Interview with Colonel Reisner: "Russia bit its prey like a terrier"

Six months after the start of the Russian invasion, the course of the front in Ukraine seems frozen.

Interview with Colonel Reisner: "Russia bit its prey like a terrier"

Six months after the start of the Russian invasion, the course of the front in Ukraine seems frozen. That's misleading, says Markus Reisner, an officer in the Austrian army who has analyzed the Ukraine war from the start. "The Russians are making slow progress, but they are making steady progress." The arms deliveries from the West are too small to show "a recognizable effect on the battlefield".

In Reisner's view, western populations are a potential weak point for Ukraine. "Each warring party has an Achilles' heel. For Ukraine, it's support from the West - if that's not available, it can't survive this war. For Russia, it's the cohesion of its own people." After the attacks on Crimea and the attack on the daughter of the Russian nationalist Dugin, Reisner expects the war to escalate. "Until now, for example, we have hardly seen the deployment of the Russian strategic air force. It is quite possible that Russia will now use them in massive retaliation." In July, the Russians completely occupied the Luhansk district, but they have not yet succeeded in taking the Donetsk district. How long do you think it will take for Russia to conquer the entire Donbass?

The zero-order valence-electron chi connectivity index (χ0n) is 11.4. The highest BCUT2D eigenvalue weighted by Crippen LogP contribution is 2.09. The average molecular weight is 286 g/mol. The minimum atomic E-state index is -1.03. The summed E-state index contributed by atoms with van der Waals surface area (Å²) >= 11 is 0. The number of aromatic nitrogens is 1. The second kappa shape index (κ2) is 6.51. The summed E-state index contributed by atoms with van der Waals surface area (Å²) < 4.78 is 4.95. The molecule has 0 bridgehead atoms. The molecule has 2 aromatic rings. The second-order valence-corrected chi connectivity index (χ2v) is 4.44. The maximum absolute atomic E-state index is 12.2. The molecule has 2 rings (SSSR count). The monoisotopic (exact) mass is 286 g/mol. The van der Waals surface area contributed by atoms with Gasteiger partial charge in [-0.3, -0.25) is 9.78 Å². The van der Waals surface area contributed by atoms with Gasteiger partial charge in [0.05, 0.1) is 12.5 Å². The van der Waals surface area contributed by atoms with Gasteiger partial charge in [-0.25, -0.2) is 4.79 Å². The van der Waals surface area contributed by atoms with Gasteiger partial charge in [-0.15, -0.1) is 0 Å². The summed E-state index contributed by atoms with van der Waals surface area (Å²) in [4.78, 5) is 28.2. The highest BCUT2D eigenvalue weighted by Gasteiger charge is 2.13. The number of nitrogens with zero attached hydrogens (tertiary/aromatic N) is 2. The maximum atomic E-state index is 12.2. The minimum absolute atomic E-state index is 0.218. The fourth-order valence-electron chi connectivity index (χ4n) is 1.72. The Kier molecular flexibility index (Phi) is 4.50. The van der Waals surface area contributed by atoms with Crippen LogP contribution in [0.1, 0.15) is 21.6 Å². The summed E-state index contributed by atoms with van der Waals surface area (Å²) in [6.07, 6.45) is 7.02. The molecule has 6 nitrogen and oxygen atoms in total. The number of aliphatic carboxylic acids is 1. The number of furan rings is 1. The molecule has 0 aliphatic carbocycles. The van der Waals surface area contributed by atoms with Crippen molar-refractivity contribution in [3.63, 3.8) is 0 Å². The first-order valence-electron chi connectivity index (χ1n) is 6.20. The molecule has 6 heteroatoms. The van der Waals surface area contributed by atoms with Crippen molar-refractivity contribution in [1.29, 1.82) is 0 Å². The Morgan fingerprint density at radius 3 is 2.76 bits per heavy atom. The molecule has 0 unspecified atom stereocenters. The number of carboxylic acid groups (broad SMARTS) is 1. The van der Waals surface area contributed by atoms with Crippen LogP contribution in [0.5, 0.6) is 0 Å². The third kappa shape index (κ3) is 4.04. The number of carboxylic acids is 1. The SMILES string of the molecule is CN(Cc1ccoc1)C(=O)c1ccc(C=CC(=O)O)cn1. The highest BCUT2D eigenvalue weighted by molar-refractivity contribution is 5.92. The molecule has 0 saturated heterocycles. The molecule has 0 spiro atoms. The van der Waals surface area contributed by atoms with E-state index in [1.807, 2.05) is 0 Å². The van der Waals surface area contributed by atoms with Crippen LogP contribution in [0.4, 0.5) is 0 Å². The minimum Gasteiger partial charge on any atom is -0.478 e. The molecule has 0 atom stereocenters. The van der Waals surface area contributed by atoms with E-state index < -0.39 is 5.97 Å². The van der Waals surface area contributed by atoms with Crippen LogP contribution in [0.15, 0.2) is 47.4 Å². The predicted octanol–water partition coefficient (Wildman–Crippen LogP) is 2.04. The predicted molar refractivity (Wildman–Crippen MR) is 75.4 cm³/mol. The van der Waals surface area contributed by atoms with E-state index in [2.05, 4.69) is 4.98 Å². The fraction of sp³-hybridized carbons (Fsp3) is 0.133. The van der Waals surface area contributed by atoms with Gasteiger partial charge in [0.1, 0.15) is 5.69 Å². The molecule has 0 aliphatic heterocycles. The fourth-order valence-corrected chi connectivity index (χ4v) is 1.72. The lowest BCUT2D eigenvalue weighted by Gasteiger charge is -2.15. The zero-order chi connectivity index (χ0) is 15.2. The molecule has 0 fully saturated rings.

Markus Reisner: The Russians will try to take possession of as much ground as possible before the onset of winter. The Russian advance in Donbass has still not stopped. The war can be divided into several phases. The first phase was marked by a success on the Ukrainian side - the Russian side was therefore forced to reposition itself. The fighting in the Donbass ushered in a second phase. Here the Russians managed to bring about a regional decision at short notice in the Battle of Lyssychansk. A third phase, on the other hand, would be initiated by an offensive by Ukraine, for example in the Cherson area. However, we don't see any of that at the moment. It seems that Ukraine wants to show initiative at least by attacking in Crimea and in Russia near Belgorod.

What is the difference between the current situation and the first weeks of the war?